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Forrest Taylor

Forrest Taylor

Known For: Acting · Birthday: 1883-12-29 · Deathday: 1965-02-19 (81 years old) · Gender: Male · Place of Birth: Bloomington, Illinois, USA

190 Movies · 10 TV shows


Edwin Forrest Taylor (December 29, 1883 – February 19, 1965) was an American character actor whose artistic career spanned six different decades, from silents through talkies to the advent of color films.


Stage. Taylor was a veteran of the stage by the time he started appearing as a silent lead in both short and feature-length films. His talents extended beyond acting to include management. The Richfield Reaper, in a January 23, 1908, article, wrote about Taylor's efforts with the Empire Amusement Company, saying, "Mr. Taylor certainly deserves success as when he took hold of the company it was badly disorganized and in debt, but he has brought order out of the chaos and is now in good shape ..."A newspaper article published in The Arizona Republic on October 13, 1922, described Taylor and Anne Berryman as "two of the best known players in the western portion of the country." At that time, Taylor headed his own troupe after having spent nine months with the Majestic Theatre Players in Los Angeles.Taylor's Broadway credits include Open House (1947) and We, the People (1932). Film. Taylor essayed prime roles in the films The Terror of Twin Mountains (1915), Sunset Country (1915), April (1916), True Nobility (1916) and The Abandonment (1916), before joining the army during World War I. He would not return to films until 1926, appearing in A Poor Girl's Romance. During the 1930s, Taylor became entrenched as a supporting player in B-westerns and several cliffhanger serials, often playing either the action or brains heavy roles. As he grew older and grayer, Taylor migrated to nice guy roles, such as the father of the heroine, a lawman, or a scientist. Taylor is identified in about 400 films, including 325 sound era films and of those, 201 are westerns and 36 are chapterplays, according to the Internet Movie Database. As well, his credits at Republic Pictures number about 75 for the period 1937-1953 (most all of these are B-westerns and serials). His last film was Bitter Creek (1954). Television. After the westerns and serials faded Taylor migrated to television work. From 1952 through 1954, he costarred as Grandpa Fisher on the religious TV series This is the Life. In 1960 Taylor appeared as the Minister on the TV western Cheyenne in the episode titled "The Long Rope." He retired in 1963 after filming an episode of Ripcord.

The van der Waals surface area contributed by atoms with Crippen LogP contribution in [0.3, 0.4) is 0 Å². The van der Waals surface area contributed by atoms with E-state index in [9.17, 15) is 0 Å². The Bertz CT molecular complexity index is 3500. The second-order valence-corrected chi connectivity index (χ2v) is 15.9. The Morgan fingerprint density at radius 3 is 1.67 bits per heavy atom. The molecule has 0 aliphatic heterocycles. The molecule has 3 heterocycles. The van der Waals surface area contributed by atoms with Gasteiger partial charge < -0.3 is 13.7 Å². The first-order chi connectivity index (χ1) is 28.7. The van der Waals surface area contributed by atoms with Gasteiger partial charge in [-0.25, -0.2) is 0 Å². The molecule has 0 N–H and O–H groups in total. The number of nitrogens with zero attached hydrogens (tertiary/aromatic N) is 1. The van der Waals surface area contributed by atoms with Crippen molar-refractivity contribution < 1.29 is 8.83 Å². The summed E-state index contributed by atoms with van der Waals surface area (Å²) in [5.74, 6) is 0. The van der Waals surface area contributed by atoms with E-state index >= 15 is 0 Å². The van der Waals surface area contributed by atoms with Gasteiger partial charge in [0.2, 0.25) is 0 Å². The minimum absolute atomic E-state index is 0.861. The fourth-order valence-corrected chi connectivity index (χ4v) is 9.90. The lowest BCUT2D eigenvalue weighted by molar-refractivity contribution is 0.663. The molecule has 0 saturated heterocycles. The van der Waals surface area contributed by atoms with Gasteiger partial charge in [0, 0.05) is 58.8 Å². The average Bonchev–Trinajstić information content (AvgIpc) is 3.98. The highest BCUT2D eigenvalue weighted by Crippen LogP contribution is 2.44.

Personal Life

Taylor was married to actress Ada Daniels, and the two appeared together in stage productions. They had a son and a daughter.

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This article uses material from the Wikipedia article "Forrest_Taylor", which is released under the Creative Commons Attribution-Share-Alike License 3.0.